In particular, the Trade Secrets Interpretation states clearly that the compensation for the grieved right holder can be decided on the actual loss it has suffered. In case the actual loss cannot be calculated, the monetary gain obtained by the offender can be applied, and where neither the actual loss to the right holder nor the monetary gain by the offender can be decided, the court can grant a compensation below RMB3 million in accordance with the circumstance of the infringements. In this process, the loyalty for licensing of the trade secrets can be used as a reference. In case the trade secrets was made publicly known by the offender, when assessing damages caused to the right holder, the commercial value of the trade secrets, including the cost towards its R&D, gains derived from its use, anticipated interests, the time span for competitive advantage lasting are all factors to be considered, but this new interpretation does not include punitive compensation because SPC is still working on some special rules for this issue. 

As for the burden of proof, the 2019 amendment to Anti-Unfair Competition Law by China’s highest legislature alleviates the burden on rights holders. It stipulates that where the rights holder produces prima facie evidence which reasonably indicates that the defendant has access to the rights holder’s trade secrets and that the information in question is substantially identical to these trade secrets, the defendant is obligated to produce counter-evidence to establish that they did not perform any infringing actions on the trade secrets of the rights holder. If not, the defendant shall be regarded as an infringer and be liable to the rights holder.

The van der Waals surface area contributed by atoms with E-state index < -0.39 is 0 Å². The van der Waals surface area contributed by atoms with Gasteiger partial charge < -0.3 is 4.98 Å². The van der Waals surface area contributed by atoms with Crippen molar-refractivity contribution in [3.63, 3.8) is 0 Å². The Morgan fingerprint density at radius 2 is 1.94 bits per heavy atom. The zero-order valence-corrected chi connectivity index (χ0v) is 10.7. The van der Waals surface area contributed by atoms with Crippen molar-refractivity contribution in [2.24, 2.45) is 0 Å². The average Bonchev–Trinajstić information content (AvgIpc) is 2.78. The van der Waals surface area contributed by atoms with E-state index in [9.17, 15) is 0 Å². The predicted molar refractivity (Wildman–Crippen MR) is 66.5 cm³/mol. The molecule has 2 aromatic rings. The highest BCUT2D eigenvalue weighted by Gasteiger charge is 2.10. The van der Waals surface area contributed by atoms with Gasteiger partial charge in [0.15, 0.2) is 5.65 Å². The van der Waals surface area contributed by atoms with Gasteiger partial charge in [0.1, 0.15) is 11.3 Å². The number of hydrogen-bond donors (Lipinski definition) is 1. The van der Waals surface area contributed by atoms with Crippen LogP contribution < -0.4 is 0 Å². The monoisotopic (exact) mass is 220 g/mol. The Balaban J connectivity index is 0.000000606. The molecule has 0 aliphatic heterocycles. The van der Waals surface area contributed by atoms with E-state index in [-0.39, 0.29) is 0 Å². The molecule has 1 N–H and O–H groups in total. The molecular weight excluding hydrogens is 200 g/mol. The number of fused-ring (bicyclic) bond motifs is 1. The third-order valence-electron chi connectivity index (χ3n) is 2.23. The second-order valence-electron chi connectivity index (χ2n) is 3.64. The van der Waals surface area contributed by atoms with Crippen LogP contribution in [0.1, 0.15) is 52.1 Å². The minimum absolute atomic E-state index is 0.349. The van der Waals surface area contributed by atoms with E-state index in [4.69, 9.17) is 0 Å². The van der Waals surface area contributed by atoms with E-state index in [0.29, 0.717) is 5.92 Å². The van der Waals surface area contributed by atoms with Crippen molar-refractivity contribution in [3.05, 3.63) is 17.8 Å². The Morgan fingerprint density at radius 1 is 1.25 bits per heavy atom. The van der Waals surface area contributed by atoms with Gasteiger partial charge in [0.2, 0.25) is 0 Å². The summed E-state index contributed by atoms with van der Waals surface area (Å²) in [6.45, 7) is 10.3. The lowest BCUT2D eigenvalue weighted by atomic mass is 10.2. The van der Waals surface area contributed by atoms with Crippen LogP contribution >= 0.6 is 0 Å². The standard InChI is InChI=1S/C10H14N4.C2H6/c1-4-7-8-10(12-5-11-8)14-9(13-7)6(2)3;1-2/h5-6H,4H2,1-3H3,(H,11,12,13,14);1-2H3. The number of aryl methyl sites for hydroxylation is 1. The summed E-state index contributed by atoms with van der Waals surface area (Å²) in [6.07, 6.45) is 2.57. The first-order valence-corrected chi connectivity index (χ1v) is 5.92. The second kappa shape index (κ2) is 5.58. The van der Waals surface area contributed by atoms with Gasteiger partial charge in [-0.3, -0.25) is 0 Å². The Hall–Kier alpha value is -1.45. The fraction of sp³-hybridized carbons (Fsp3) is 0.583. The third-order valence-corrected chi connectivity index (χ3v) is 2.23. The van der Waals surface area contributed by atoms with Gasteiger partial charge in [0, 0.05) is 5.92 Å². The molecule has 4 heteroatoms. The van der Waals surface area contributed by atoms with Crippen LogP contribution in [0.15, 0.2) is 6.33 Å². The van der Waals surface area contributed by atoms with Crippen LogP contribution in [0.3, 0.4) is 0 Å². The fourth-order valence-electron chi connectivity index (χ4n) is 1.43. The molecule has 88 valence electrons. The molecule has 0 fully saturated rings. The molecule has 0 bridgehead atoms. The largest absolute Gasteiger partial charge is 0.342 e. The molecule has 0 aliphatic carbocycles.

To avoid any secondary leaks of trade secrets in judicial procedures, the Trade Secrets Interpretation specifies a confidentiality process in litigation. Where any party to the case or a third party not involved in the case requests the court to take confidentiality actions towards the evidence entering into the case, the court should take necessary measures to keep such information confidential in the process of property preservation, evidence exchange and examination, expert witness verification and court hearings, and so on. Any party that discloses or uses or permits others to use the trade secrets obtained or acquired in the litigation process shall be liable for this violation.